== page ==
Saysay knew about this first hand because she had no recollection of her mother whatsoever, who’d been sold shortly after her birth. Mama Mumda, the oldest slave on the plantation became a surrogate mother to her and shared many precious stories with Saysay about her mother, enabling her to create an idyllic fantasy about how wonderful her mother was and what it might have been like if she’d had a normal family life, like her Master’s spoilt daughter, Elva. Saysay despised Elva, not because her parents indulged her or because she was free but because she deliberately taunted and abused the slaves, in much the same way as her monstrous father. Saysay knew it was a sin to hold contempt for anyone, according to what she’d been taught in church but she couldn’t help but detest the pair of them. The Master’s wife was more tolerable, albeit relatively powerless from what she could deduce. The Mistress would often sit by subordinately, not saying anything about her husband’s brutality and was therefore viewed with disdain and indifference. What’s the point of existing, if you’re going to be so spineless pondered Sayay?
“You mustn’t get ideas above you station,” advised Isabella. “What you can do? You only a slave. You can’t go nowhere.”
“I go find a way,” continued Saysay defiantly. “I wasn’t born for this hardship?”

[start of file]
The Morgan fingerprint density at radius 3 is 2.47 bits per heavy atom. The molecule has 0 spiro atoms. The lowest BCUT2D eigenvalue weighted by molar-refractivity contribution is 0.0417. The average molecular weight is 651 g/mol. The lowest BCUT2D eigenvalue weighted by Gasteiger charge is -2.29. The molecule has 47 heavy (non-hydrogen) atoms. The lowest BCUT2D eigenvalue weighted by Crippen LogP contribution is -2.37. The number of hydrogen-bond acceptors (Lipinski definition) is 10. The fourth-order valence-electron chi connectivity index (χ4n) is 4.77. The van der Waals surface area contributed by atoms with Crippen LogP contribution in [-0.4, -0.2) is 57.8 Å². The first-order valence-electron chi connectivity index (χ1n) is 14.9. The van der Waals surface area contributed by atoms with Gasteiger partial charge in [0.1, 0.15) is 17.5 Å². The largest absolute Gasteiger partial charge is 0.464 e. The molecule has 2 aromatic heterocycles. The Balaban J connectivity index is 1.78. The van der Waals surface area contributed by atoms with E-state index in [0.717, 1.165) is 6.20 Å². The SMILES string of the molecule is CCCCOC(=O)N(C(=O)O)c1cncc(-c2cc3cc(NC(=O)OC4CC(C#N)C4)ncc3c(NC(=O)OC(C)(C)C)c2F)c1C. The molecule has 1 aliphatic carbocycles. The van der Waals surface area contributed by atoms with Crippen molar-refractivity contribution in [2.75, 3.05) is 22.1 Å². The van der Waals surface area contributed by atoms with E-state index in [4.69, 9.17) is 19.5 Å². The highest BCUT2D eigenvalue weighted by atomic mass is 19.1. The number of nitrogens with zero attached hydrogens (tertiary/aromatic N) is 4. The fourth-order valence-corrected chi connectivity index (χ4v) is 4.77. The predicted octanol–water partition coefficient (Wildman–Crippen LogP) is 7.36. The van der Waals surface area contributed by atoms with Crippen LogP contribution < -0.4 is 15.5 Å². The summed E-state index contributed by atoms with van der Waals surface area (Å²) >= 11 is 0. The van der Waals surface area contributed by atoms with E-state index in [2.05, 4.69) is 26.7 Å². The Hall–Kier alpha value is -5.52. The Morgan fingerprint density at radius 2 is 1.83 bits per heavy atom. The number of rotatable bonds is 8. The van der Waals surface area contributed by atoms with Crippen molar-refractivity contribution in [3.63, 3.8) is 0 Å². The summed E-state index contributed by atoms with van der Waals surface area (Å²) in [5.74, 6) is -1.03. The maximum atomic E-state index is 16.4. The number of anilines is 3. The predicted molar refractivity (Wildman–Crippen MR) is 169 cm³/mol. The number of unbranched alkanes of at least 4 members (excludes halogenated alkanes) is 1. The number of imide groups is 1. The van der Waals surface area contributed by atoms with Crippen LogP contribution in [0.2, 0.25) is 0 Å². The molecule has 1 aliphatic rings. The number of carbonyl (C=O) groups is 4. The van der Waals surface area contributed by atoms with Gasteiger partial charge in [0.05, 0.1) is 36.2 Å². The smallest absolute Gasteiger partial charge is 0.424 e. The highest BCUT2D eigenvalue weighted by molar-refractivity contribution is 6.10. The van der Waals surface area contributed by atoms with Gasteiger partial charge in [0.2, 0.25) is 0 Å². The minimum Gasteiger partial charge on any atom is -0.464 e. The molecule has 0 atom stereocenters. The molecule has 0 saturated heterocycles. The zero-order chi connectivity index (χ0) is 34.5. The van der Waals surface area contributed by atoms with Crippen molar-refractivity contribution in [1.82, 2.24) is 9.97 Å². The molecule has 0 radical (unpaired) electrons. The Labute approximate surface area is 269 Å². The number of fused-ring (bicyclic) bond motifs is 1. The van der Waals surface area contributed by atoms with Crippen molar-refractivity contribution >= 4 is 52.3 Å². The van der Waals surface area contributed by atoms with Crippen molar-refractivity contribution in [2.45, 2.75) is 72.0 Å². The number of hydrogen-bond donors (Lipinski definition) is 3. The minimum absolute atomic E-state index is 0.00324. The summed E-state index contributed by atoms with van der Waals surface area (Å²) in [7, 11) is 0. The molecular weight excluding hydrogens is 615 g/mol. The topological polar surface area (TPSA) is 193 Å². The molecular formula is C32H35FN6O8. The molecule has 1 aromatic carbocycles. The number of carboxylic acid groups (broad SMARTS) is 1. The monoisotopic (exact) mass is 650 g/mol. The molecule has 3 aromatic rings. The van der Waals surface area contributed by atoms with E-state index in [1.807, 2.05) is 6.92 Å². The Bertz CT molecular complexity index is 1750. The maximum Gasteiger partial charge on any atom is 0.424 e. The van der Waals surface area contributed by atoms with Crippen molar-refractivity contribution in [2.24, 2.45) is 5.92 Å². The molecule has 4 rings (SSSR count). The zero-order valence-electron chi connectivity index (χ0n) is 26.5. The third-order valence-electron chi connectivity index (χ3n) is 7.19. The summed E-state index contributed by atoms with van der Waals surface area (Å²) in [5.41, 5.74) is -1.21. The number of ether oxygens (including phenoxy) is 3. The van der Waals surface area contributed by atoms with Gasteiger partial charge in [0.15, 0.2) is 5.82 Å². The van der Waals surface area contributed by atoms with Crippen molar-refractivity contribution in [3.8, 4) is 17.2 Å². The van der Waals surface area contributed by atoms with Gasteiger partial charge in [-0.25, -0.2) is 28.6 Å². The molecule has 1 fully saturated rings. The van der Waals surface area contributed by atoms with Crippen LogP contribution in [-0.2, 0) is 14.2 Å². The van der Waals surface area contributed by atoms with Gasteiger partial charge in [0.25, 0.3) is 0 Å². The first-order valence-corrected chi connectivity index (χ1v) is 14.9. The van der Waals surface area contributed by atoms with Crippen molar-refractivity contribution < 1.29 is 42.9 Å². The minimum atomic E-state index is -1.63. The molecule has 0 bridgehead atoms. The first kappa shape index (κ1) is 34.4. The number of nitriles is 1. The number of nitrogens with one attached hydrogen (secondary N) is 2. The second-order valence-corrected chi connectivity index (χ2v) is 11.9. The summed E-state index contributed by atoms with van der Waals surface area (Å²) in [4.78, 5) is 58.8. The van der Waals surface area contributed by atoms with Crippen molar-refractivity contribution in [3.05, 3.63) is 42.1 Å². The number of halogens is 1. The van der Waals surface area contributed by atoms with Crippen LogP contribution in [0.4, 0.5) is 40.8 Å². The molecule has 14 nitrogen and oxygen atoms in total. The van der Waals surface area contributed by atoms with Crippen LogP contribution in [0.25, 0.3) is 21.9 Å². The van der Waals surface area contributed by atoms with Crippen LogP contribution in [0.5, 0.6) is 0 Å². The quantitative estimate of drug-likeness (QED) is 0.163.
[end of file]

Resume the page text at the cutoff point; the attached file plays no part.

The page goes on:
“What you t’ink you was born for?” queried Isabella.
“Me don’t know. I just know that cleaning the Massa’s house and serving the food in the big house is not for me.”
Isabella couldn’t conceal the feeling of terror she held for her beloved friend and this made her shudder. Numerous slaves on the plantation had tried to persuade Saysay to abandon her rebellious thoughts and warned her of the dangers of her ideas but she simply wouldn’t take heed. If she gave up hope, she may as well be dead.
The dry season had now passed and was replaced by the incessant rain of the wet season. There was no doubt that the relentless winds and rain of the hurricane season had returned and the slaves were terrified. They knew that this treacherous weather would not exempt them from their duties and would certainly endanger their lives. Saysay recalled how the gale force winds had caused loose pieces of timber to fly across the plantation, striking Freddie on the head causing him to fall unconscious and he remained so for several days before a poignant smelly herb was placed under his nose and revived him. It was a relief to all because some of the slaves believed that he would die and began making funeral arrangements for him. 
The Master was frantic that another hurricane could decimate his crops. Two years ago, Hurricane Monty had obliterated his crops and he had to sell numerous slaves since he couldn’t afford to feed them. That was a time of much distress and weeping amongst the slaves. The Master had been callous as usual and showed no understanding or compassion. He had separated mother from child, brother from sister and was as ruthless in deciding which slaves to sell as he was in his treatment of them on the plantation.